Education Facilities Managers Rank Safety, Security as Top Priorities

A new survey from Honeywell Building Technologies reveals that within the last 12 months, 93% of schools experienced an emergency incident due to an infrastructure malfunction. Also, 43% reported a cybersecurity or physical site breach in that same period. Almost half of the education facility managers surveyed (45%) said that site security—including access control and video surveillance—as well as fire and life safety systems counted among their top priorities in the next 12–18 months.

The report, “Rethinking Educational Facilities as Digital Entities,” discusses the assessments, challenges and priorities of education facility managers across the U.S., Germany and China. Covering school facilities from pre-kindergarten through high school, as well as colleges, universities, and trade schools, it reveals concerns about issues like physical infrastructure (such as outdated HVAC systems) and how to enhance and invest in digital infrastructure for the sake of security, safety, building health and emergency response.

“Education facility managers are tasked not only with creating an environment conducive to learning, but also with protecting the safety of their students, staff and campuses—while, at the same time, managing new challenges to address asynchronous learning,” said Michael Cavanaugh, vice president and general manager of Building Management Systems, Honeywell Building Technologies. “Physical safety tops their list of concerns as they also shift emphasis to areas like improving indoor air quality, which has been shown to positively impact student performance.”

According to a press release, the survey’s results revealed five common themes among all three countries:

First, safety and security remain top priorities. About 52% of respondents listed site security as one of their highest priorities, including 34% who said that improving site security through various means was their top priority. Concerns regarding facility security included physical security and access control (77%); communication with staff, students and parents (76%); identifying the root issues of security and intrusion (73%); and reducing air filtration and contaminants (74%).

Second, as the COVID-19 pandemic winds down, the importance of healthy buildings has gained renewed focus. About 63% of respondents said they are more willing than they were before the pandemic to invest in healthy building solutions. About 58% ranked healthy buildings as a top priority, while 60% said it will continue to be a top priority after COVID. The most important aspects of healthy buildings (according to education facility managers surveyed) are improving indoor air quality (49%) and a means of real-time access to a building’s health metrics (47%).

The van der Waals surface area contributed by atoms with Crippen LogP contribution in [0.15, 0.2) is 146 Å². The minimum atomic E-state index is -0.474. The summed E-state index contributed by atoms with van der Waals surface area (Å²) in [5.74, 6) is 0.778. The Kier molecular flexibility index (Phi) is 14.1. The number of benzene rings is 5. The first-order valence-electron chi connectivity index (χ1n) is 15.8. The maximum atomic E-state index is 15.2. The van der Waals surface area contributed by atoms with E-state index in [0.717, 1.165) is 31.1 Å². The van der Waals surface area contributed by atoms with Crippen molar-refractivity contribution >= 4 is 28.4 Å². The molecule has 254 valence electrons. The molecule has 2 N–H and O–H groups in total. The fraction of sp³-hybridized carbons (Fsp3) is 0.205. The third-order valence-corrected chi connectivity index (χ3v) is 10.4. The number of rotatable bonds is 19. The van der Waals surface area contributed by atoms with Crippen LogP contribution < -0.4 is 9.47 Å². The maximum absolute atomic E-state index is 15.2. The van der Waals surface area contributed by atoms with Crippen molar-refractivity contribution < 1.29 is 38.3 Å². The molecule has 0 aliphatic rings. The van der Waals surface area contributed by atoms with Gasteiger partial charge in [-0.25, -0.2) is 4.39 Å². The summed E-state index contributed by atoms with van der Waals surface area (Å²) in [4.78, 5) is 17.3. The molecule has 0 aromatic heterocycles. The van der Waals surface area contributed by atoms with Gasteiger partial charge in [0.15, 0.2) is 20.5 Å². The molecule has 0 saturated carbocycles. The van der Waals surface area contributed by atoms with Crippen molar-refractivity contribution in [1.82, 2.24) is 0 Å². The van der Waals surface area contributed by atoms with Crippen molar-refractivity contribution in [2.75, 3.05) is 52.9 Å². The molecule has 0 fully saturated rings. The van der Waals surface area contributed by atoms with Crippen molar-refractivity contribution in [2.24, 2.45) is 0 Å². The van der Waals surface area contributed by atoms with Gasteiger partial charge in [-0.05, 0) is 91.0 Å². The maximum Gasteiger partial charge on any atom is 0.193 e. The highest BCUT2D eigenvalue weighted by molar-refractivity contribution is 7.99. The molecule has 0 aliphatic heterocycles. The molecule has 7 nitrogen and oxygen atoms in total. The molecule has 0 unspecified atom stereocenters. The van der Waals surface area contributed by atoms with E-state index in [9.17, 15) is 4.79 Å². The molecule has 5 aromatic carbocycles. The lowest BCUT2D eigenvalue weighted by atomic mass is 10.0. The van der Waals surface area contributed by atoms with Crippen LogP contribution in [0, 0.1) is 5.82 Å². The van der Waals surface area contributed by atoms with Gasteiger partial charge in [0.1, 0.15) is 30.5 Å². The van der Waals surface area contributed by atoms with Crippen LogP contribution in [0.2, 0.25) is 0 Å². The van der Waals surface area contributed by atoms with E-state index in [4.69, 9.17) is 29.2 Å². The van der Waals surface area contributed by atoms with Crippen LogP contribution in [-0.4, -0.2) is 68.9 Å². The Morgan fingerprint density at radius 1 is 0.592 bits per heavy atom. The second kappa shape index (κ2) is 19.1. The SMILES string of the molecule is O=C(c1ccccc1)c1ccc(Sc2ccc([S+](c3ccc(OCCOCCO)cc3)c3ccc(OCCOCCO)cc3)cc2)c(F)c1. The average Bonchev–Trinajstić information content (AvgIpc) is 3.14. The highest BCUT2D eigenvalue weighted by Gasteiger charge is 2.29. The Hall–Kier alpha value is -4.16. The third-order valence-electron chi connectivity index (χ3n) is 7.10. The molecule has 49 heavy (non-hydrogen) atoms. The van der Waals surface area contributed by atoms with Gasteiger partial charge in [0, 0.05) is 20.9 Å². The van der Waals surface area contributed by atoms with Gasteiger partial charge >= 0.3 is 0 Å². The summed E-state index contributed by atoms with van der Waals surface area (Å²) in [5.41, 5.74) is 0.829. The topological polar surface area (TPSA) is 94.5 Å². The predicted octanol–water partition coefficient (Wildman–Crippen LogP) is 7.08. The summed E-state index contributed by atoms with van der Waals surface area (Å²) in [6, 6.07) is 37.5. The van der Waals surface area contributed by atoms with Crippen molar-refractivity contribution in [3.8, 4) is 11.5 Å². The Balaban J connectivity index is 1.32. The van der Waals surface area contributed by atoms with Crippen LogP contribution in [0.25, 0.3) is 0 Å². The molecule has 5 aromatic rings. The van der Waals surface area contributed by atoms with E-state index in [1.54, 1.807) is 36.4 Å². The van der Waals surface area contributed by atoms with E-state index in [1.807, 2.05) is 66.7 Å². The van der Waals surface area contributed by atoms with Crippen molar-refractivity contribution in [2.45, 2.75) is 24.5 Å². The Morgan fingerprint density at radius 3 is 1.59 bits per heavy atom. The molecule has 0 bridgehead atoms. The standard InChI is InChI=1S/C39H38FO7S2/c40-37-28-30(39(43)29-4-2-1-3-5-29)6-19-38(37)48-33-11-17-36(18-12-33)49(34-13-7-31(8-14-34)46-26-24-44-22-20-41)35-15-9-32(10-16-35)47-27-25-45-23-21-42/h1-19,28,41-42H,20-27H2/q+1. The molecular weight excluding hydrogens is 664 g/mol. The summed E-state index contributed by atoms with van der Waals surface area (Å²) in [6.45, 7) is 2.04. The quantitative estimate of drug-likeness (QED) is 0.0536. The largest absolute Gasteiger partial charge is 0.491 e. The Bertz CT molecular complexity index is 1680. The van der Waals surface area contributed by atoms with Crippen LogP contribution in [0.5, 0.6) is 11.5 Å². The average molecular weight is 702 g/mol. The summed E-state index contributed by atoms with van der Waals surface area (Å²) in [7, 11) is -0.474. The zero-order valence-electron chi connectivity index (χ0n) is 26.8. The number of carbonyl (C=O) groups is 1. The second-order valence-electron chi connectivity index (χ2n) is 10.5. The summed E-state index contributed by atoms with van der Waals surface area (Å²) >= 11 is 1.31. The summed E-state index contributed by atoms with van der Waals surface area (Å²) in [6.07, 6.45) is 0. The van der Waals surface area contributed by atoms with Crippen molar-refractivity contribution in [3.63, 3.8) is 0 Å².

Third, educational institutions continue to weather infrastructure and budgeting concerns. Facility managers in the education vertical cited more challenges than those in other industries like healthcare or commercial real estate. About 23% of respondents said they’ve experienced at least one emergency related to fire, gas, smoke, overheating, or water in the past 12 months. About 56% reported similar, but less serious, infrastructure malfunctions like power or network outages. About 70% said they have faced difficulties budgeting for upgrades or replacements that would fix those infrastructure problems.

Fourth, the progress of technology has complicated the infrastructure needs of educational facilities. About 71% of respondents said they have trouble keeping up with the pace of technological change. Less than 40% of respondents said they have digitally enabled technology related to gunshot detection (15%), a means of accessing real-time building health data (27%), remote building management (35%), or aspirating smoke detection (34%).

Finally, smart building solutions appear to be a popular trend in leading to healthier and safer schools. About 64% of respondents said they are more likely to invest in smart building solutions than they were before the pandemic. 56% said a single platform that can manage all building systems and provide a single source of data is the most important facet of a smart building.

The full report is available online.

About the Author

Matt Jones is senior editor of Spaces4Learning and Campus Security and Life Safety. He can be reached at [email protected]

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